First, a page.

CanEducate President and Co-founder Rishi Ghuldu recently had time to sit down in Vancouver with Malala Yousafzai, the world-renowned Pakistani activist for female education and the youngest Nobel Prize laureate in history.
Malala is known for her ardent and high-profile support around human rights advocacy, especially the education of women and children. Over a decade ago, at the age of 12, she gained notoriety as an outspoken activist in her native Pakistan. After surviving several attempts on her life by the ruling Taliban regime, she moved to England and became a prominent activist and co-founded the Malala Fund, which is a non-profit organization and co-authored the international bestseller I Am Malala.
In 2014, at age 17, she was the co-recipient of the 2014 Nobel Peace Prize. In 2017, she was awarded honorary Canadian citizenship and became the youngest person to address the Canadian House of Commons.
In her short chat with Rishi, Malala shared her perspectives on the importance of supporting young women’s education, which is a core pillar of CanEducate’s mission.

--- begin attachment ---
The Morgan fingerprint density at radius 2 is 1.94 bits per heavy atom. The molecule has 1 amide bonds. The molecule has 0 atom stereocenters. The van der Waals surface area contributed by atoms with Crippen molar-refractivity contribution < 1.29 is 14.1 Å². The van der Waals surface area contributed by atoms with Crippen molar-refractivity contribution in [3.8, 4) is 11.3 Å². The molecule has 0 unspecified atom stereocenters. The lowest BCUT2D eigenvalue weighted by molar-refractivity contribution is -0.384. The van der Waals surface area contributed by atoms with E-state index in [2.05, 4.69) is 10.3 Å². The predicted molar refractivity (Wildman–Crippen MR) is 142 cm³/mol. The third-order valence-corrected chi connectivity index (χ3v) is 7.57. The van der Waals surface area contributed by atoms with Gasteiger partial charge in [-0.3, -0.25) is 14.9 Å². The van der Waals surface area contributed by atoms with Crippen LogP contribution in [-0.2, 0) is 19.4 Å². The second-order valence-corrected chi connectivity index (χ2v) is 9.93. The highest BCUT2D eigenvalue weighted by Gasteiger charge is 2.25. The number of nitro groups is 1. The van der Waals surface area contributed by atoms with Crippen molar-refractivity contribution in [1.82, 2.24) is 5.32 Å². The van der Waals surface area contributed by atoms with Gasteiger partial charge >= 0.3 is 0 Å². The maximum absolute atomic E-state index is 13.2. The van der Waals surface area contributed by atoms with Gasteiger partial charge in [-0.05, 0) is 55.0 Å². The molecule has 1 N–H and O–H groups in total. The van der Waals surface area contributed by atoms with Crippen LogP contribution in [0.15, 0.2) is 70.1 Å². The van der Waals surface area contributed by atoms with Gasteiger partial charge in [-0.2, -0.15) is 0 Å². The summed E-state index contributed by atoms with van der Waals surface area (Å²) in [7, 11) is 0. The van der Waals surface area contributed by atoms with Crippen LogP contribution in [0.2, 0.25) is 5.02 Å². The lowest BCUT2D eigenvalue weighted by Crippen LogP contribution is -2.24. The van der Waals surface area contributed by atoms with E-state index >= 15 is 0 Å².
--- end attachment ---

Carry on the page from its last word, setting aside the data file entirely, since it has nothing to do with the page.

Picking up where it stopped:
“Education and going to school is a place where women should be protected and empowered,” she said. “We need a world where all girls have equal access to education.”
When their conversation turned to the benefits of promoting the early education of women, Malala said, “The goal is for girls to receive a full 12 years of education. There are so many benefits; this helps against early child marriage and helps girls secure better jobs.”
Rishi close their brief conversation asking Malala about her role as a visible leader and activist on the important of female education, Malala demurred and said:
“Yes, you have to believe in your own voice. But I am just one voice. The call is for the world to wake up.”